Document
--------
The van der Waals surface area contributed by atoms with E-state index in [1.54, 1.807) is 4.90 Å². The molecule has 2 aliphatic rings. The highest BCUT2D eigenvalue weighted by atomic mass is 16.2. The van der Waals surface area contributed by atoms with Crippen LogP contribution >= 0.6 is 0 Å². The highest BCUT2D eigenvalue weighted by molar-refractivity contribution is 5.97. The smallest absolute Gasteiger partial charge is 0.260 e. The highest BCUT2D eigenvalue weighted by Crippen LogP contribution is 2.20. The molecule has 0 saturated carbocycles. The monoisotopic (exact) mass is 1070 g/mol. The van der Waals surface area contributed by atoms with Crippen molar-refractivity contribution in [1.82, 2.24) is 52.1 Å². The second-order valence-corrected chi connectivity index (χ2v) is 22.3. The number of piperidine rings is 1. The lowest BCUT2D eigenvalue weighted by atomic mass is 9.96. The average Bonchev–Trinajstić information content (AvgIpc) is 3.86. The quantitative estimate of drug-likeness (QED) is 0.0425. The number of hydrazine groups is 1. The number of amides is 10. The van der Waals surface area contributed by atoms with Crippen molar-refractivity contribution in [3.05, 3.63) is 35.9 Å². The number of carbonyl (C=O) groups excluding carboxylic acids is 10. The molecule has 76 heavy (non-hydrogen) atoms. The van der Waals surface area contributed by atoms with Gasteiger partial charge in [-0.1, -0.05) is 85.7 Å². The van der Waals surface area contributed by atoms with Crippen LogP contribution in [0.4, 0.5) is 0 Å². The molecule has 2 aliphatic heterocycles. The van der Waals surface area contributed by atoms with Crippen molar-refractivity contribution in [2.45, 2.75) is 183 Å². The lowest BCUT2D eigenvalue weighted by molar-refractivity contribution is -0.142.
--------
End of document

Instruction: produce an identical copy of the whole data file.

The van der Waals surface area contributed by atoms with E-state index in [1.54, 1.807) is 4.90 Å². The molecule has 2 aliphatic rings. The highest BCUT2D eigenvalue weighted by atomic mass is 16.2. The van der Waals surface area contributed by atoms with Crippen LogP contribution >= 0.6 is 0 Å². The highest BCUT2D eigenvalue weighted by molar-refractivity contribution is 5.97. The smallest absolute Gasteiger partial charge is 0.260 e. The highest BCUT2D eigenvalue weighted by Crippen LogP contribution is 2.20. The molecule has 0 saturated carbocycles. The monoisotopic (exact) mass is 1070 g/mol. The van der Waals surface area contributed by atoms with Crippen molar-refractivity contribution in [1.82, 2.24) is 52.1 Å². The second-order valence-corrected chi connectivity index (χ2v) is 22.3. The number of piperidine rings is 1. The lowest BCUT2D eigenvalue weighted by atomic mass is 9.96. The average Bonchev–Trinajstić information content (AvgIpc) is 3.86. The quantitative estimate of drug-likeness (QED) is 0.0425. The number of hydrazine groups is 1. The number of amides is 10. The van der Waals surface area contributed by atoms with Crippen molar-refractivity contribution in [3.05, 3.63) is 35.9 Å². The number of carbonyl (C=O) groups excluding carboxylic acids is 10. The molecule has 76 heavy (non-hydrogen) atoms. The van der Waals surface area contributed by atoms with Gasteiger partial charge in [-0.1, -0.05) is 85.7 Å². The van der Waals surface area contributed by atoms with Crippen LogP contribution in [0.4, 0.5) is 0 Å². The molecule has 2 aliphatic heterocycles. The van der Waals surface area contributed by atoms with Crippen molar-refractivity contribution in [2.45, 2.75) is 183 Å². The lowest BCUT2D eigenvalue weighted by molar-refractivity contribution is -0.142.